Her journey to entrepreneurship has lasted for more than two decades and was firmly established in 2020, following the onset of the outbreak. She was recently offered an opportunity in marketing, and soon after that, she learned they were expecting their first baby. Then her job was cut off abruptly, and she was left with a decision regarding the direction of her personal and professional life.

The idea of entrepreneurship was born out of a chance when I started an online blog about motherhood and work. This led to a podcast and then the creation of workshops for training. The organization of Lasan has seen significant growth over the last two years. She admits that most of this was due to COVID and the feeling of isolation as people started to doubt what they were doing in their lives, both professional and personal. Journey to Purpose was transformed into a support system.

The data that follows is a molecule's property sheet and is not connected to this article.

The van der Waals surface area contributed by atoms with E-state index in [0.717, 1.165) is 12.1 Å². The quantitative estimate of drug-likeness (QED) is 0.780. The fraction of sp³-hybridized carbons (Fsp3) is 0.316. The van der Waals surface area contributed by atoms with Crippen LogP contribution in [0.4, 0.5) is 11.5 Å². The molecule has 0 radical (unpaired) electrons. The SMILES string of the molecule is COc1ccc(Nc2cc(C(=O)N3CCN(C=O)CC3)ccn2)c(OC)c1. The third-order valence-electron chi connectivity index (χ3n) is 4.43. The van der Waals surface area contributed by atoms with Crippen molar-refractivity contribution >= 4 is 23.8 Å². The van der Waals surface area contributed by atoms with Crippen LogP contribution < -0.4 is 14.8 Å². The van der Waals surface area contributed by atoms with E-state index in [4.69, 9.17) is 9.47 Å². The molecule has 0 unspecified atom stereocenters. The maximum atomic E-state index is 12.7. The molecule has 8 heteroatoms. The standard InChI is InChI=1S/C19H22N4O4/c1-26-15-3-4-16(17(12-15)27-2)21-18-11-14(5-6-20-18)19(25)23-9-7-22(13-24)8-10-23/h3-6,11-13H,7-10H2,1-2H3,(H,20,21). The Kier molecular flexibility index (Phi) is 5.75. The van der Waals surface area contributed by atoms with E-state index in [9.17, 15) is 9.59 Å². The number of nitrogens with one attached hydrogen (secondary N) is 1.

“Obtaining large contracts and funding is not a challenge for me at this time, but challenges exist nonetheless,” Lasan states. “Not having a support network or business mentor, particularly when starting out, was one of the greatest barriers I faced.”

Lasan has noticed that many women want to be entrepreneurs but struggle with the mental aspect of creating a company. Self-confidence, self-worth, and the fear of failure are all typical in her client group discussions.

“Support groups for women, and particularly women of color, are critical, especially when launching a business,” Lasan states. “My goal is to build a business and a legacy for others to benefit from, helping them to find the avenues that can lead to success, prosperity, job satisfaction, and personal growth.”

“The future looks bright for Black-owned businesses, yet more work is needed in order to create greater equity and less disparity,” Harmon says. “We are a strong group of people. We have made it through 1619 [the very first year that African slaves were brought to North America in a British ship slave ship], Jim Crow and segregation, as well as the demise of George Floyd. I am confident that we’ll continue to overcome the obstacles and progress with determination and determination.”

By Mia